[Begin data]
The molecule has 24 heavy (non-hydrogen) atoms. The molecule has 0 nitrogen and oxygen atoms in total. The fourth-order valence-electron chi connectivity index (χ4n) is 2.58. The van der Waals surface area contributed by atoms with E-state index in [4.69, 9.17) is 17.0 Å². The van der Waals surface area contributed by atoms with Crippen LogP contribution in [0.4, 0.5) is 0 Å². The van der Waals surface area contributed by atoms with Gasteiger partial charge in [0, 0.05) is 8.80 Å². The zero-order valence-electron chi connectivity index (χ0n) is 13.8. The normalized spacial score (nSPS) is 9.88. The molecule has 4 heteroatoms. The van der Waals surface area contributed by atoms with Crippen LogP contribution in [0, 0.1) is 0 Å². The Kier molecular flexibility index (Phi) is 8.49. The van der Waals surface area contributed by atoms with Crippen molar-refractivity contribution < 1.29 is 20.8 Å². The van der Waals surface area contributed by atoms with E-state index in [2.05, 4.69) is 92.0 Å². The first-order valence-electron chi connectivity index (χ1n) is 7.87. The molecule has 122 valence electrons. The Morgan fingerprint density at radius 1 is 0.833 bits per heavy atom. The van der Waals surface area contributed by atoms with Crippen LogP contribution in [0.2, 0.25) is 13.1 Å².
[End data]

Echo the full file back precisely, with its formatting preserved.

The molecule has 24 heavy (non-hydrogen) atoms. The molecule has 0 nitrogen and oxygen atoms in total. The fourth-order valence-electron chi connectivity index (χ4n) is 2.58. The van der Waals surface area contributed by atoms with E-state index in [4.69, 9.17) is 17.0 Å². The van der Waals surface area contributed by atoms with Crippen LogP contribution in [0.4, 0.5) is 0 Å². The van der Waals surface area contributed by atoms with Gasteiger partial charge in [0, 0.05) is 8.80 Å². The zero-order valence-electron chi connectivity index (χ0n) is 13.8. The normalized spacial score (nSPS) is 9.88. The molecule has 4 heteroatoms. The van der Waals surface area contributed by atoms with Crippen LogP contribution in [0, 0.1) is 0 Å². The Kier molecular flexibility index (Phi) is 8.49. The van der Waals surface area contributed by atoms with Crippen molar-refractivity contribution < 1.29 is 20.8 Å². The van der Waals surface area contributed by atoms with E-state index in [2.05, 4.69) is 92.0 Å². The first-order valence-electron chi connectivity index (χ1n) is 7.87. The molecule has 122 valence electrons. The Morgan fingerprint density at radius 1 is 0.833 bits per heavy atom. The van der Waals surface area contributed by atoms with Crippen LogP contribution in [0.2, 0.25) is 13.1 Å².